When to use standard costing to value the inventory depends on two issues.
Firstly, if you in the business of make to stock manufacturing, making the same things in the same way over and over. Make to stock environments make sense for standards since most things are made over and over again, and are supposed to use the same effort, and have the same input costs. If they don't, management should know about it promptly to get things back on track. That's the role of standard cost variance reporting.
Secondly, do you have the resources on staff that can manage standard costs in a timely manner, before any transactions happen? In early days with the missing sofistication of the business systems Standard costing was an easy substitute for the vast amount of data accumulation required to aggregate actual cost information. Also in business scenarios where there is a possibility of negative stock there might be challenges to cost these negative transactions where standard cost works well.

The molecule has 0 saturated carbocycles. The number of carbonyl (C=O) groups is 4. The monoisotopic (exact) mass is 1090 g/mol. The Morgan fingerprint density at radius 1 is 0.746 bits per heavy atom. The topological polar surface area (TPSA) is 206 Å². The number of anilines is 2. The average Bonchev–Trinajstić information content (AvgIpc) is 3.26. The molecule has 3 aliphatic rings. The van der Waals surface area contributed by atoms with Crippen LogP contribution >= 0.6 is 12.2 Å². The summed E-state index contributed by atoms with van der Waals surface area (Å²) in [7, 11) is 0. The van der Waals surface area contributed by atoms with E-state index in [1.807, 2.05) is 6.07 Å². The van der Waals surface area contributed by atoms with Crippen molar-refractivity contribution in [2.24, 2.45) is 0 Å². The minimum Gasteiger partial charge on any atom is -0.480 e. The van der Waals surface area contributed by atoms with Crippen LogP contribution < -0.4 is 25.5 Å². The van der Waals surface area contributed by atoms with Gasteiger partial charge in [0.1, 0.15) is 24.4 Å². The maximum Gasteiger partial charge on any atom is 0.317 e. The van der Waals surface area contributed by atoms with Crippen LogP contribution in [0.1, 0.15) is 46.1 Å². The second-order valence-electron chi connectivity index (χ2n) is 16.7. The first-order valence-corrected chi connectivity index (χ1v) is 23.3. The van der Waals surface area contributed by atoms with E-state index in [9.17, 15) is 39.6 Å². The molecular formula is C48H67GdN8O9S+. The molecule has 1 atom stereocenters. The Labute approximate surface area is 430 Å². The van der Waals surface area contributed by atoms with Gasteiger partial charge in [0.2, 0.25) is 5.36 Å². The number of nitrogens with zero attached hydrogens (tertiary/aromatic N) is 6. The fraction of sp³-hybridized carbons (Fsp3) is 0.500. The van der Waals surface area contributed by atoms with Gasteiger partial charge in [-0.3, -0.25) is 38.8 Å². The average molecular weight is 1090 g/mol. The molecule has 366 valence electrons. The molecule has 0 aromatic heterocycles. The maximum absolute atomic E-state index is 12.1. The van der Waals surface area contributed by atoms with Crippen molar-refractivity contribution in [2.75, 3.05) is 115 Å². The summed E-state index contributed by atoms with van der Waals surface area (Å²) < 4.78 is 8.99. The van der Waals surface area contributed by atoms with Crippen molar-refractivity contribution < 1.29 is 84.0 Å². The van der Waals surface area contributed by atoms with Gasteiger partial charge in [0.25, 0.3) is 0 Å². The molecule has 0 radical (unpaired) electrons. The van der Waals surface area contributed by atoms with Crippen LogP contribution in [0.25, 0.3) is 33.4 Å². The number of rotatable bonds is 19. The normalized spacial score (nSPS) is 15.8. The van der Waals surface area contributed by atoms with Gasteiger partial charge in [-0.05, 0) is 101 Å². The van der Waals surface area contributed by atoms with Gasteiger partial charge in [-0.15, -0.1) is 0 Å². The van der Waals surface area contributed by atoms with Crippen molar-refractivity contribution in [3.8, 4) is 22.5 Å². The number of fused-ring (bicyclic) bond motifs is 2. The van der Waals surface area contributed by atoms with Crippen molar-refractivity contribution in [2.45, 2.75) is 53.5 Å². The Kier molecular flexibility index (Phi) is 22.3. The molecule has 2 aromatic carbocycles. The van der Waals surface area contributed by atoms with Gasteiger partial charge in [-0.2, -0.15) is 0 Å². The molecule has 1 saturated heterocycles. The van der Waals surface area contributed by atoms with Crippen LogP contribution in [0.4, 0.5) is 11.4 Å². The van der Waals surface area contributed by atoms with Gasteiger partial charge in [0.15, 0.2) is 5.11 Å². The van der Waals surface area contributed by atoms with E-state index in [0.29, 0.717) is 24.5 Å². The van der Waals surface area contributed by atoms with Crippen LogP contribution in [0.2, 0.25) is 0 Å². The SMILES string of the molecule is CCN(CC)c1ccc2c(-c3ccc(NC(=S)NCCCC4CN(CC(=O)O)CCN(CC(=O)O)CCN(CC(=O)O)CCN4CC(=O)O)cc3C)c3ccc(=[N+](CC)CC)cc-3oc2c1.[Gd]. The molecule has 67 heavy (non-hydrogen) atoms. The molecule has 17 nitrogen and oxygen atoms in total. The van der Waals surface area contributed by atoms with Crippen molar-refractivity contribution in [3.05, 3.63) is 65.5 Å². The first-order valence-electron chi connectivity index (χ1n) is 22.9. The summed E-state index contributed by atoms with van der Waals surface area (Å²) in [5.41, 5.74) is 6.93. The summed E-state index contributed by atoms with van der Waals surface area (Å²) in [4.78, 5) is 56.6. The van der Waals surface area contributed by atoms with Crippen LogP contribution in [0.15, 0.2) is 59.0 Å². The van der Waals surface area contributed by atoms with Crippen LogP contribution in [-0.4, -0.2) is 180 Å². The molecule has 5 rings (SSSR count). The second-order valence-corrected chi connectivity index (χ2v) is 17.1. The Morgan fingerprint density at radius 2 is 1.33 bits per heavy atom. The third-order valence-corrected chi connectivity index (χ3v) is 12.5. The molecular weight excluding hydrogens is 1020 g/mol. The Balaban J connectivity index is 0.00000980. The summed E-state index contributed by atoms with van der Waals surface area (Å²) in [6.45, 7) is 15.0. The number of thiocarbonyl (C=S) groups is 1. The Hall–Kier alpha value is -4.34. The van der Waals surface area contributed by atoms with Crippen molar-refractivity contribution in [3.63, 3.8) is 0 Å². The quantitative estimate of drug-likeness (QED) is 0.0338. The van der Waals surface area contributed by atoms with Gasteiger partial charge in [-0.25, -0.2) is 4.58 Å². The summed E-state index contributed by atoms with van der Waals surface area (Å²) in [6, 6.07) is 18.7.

The average costing method is the preferred method of costing for distribution and other industries where the product cost fluctuates rapidly. The fluctation in the reported profits (monthly/ yearly) are reduced when using this method as the increase in the cost would be lesser when compared to the increase in the average cost.
It is very common to use the FIFO method if one trades in foodstuffs and other goods that have a limited shelf life, because the oldest goods need to be sold before they pass their sell-by date.
In the LIFO method the last inventory cost is consumed first so in most cases this increases the COGS and hence reduces the margins that are reporting in the P&L, because the cost of goods generally goes up over time; which also reduces the income tax liabilities of the company this method however is used in US but due to the above mentioned flaw is disallowed in non-US countries.